Thursday, September 22, 2016

Theodore Bikel – While I’m Here

While I’m Here
Red House Records

(This is an expanded version of a review published in the September 26, 2016 issue of the Ottawa Jewish Bulletin.)

There is no doubt that Theodore Bikel – who died last year at age 91 – was one of the greatest Jewish actors and folksingers of our time. This new 2-CD collection highlights both aspects of Theo’s distinguished career.

The first CD is a compelling 62-minute set of spoken word pieces, recorded not long before he died, in which Theo – with his actor’s skill – tells stories from his long life and career. Among other stories, we hear about his relationship to Judaism, his move as a young man to pre-state Palestine, his early years as an actor in Israel and London, his move to America, his passion for social justice causes, his love of Yiddish language and culture and more.

The second CD is a collection of folk and Broadway songs – more than half of them specifically Jewish folksongs sung in Yiddish, Hebrew and Ladino – drawn from various sources recorded over many years. Many of them are recent recordings, which show that Theo never lost any of his ability to communicate the essence of a song, while some date back to the 1960s.

“Partizaner-Marsh,” “Erev Shel Shoshanim,” “Un Az Der Rebi Tantz,” and “Oh Freedom,” the African-American civil rights anthem Theo recorded at a 1965 synagogue concert, are just a few of the many highlights from these songs. Others include “Wasn’t That a Might Day,” Theo’s song about Hurricane Katrina that he based on “Wasn’t That a Mighty Storm,” a song about the hurricane and flood in Galveston, Texas in 1900 that killed thousands of people, and “When I’m Gone,” Phil Ochs’ song about needing to get things done and living life to its fullest while we can. The album’s title, While I’m Here, comes from the refrain to Phil’s song.

Theodore Bikel accomplished so much while he was here and these two CDs are a wonderful summation.

Kudos to producers Michael Stein, Cathy Fink and Marcy Marxer for assembling this excellent set and to music historian Mary Katherine Aldin for her excellent notes.

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--Mike Regenstreif

David Broza – East Jerusalem/West Jerusalem (DVD documentary)

East Jerusalem/West Jerusalem (DVD documentary)
Film Movement

(A version of this review was published in the September 26, 2016 issue of the Ottawa Jewish Bulletin.)

In 2014, I wrote about Israeli singer-songwriter David Broza’s extraordinary CD, East Jerusalem/West Jerusalem. Broza recorded that album in an East Jerusalem recording studio collaborating with a diverse group of Israeli, Palestinian and American – Jewish, Muslim and Christian – singers and musicians. This DVD is an 84-minute documentary about the making of that album.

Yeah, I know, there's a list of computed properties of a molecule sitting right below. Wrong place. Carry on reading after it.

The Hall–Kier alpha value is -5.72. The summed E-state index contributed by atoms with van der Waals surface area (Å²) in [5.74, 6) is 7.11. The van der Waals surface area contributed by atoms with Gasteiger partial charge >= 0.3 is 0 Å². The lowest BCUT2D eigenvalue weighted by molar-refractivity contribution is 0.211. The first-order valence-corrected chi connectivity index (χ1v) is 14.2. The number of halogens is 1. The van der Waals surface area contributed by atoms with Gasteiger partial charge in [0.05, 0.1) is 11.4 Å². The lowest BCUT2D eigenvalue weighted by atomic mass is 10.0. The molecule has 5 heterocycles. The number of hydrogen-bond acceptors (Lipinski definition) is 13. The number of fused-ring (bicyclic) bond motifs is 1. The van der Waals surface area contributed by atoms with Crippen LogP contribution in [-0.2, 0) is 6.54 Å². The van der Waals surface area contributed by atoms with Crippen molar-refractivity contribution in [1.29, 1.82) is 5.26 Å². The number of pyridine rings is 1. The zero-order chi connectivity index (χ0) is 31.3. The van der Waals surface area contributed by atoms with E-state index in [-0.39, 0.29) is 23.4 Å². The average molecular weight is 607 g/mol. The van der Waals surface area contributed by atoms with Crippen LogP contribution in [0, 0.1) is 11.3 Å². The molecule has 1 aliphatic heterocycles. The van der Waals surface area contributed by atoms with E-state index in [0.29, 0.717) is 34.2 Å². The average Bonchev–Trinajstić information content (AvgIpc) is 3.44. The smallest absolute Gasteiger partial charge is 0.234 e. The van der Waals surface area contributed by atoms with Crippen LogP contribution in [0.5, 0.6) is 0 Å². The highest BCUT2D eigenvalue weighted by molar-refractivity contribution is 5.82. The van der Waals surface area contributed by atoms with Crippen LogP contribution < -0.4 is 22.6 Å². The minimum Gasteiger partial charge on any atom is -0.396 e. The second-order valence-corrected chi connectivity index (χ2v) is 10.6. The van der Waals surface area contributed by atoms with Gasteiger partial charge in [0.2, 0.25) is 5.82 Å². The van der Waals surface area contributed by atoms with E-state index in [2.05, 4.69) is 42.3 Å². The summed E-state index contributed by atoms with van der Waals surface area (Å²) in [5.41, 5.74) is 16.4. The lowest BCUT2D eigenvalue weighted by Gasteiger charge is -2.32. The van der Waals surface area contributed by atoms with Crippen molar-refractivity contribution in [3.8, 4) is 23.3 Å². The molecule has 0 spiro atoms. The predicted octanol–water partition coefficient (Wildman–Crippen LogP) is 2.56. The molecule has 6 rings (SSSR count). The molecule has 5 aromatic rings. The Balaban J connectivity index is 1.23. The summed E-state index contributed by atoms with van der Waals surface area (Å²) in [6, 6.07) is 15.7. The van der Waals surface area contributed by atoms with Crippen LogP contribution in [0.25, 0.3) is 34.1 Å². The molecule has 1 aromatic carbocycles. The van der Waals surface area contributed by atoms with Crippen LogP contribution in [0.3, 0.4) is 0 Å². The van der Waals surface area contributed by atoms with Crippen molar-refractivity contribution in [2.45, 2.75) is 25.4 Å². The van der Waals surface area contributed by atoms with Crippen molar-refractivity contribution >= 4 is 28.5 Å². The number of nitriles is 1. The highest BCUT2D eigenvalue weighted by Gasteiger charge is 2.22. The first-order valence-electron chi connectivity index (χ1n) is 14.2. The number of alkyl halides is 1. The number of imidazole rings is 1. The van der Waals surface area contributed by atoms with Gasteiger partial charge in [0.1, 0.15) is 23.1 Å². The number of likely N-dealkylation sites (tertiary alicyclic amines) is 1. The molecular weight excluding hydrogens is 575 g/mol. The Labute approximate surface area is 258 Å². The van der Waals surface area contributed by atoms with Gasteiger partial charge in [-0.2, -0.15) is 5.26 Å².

The film and the music made by Broza and his friends show what is possible in the Middle East when Israelis and Palestinians come together to make music, share meals and walks, and relate to each other as friends and collaborators.

Beyond the making of the album, some of the most inspiring scenes of are of Broza and Palestinian hip-hop artist Muhammad Mughrabi conducting music workshops for children in a Palestinian refugee camp, and of Broza and Palestinian musician and filmmaker Issa Freij talking together as they walk through the streets of the city on Jerusalem Day.

That walk by Broza and Freij also includes a sad and discouraging moment as the pair encounters competing demonstrations in which one group chants “Death to the Jews” while the other chants “Death to the Arabs.”

Broza’s album East Jerusalem/West Jerusalem was a remarkable achievement and this documentary shows how it came to be.

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--Mike Regenstreif

Kroke – Ten

Oriente Musik

(This review was published in the September 26, 2016 issue of the Ottawa Jewish Bulletin.)

Kroke is a trio – Tomasz Kukurba on viola, Jerzy Bawol on accordion, and Tomasz Lato on double bass – formed more than 20 years ago by three graduates of the Academy of Music in Kraków, Poland (Kroke is Yiddish for Kraków), to play traditional klezmer music.

While their music – which is mostly instrumental, but with vocalizing that usually seems wordless – remains inspired by klezmer music, Ten, obviously their 10th album, is filled entirely with their lovely, sometimes brooding, original compositions.

The interplay of the three musicians (plus percussionist Slawek Berny on six of the nine tracks and vocalist Anna Maria Jopek on one) is quite remarkable. The instruments weave in and around each other sometimes supporting a soloist, sometimes achieving a unified almost-orchestral sound.

Among the highlights are “Mirrors,” the longest piece at seven minutes, a musical conversation in which textures and tempos constantly shift; “Once Upon a Time,” which seems like it could be a soundtrack to a fairytale’s walk in the woods; and “Passacaglia for 3,” a quietly layered composition highlighted by the pulsing, heartbeat-like pacing of Lato’s bass.

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--Mike Regenstreif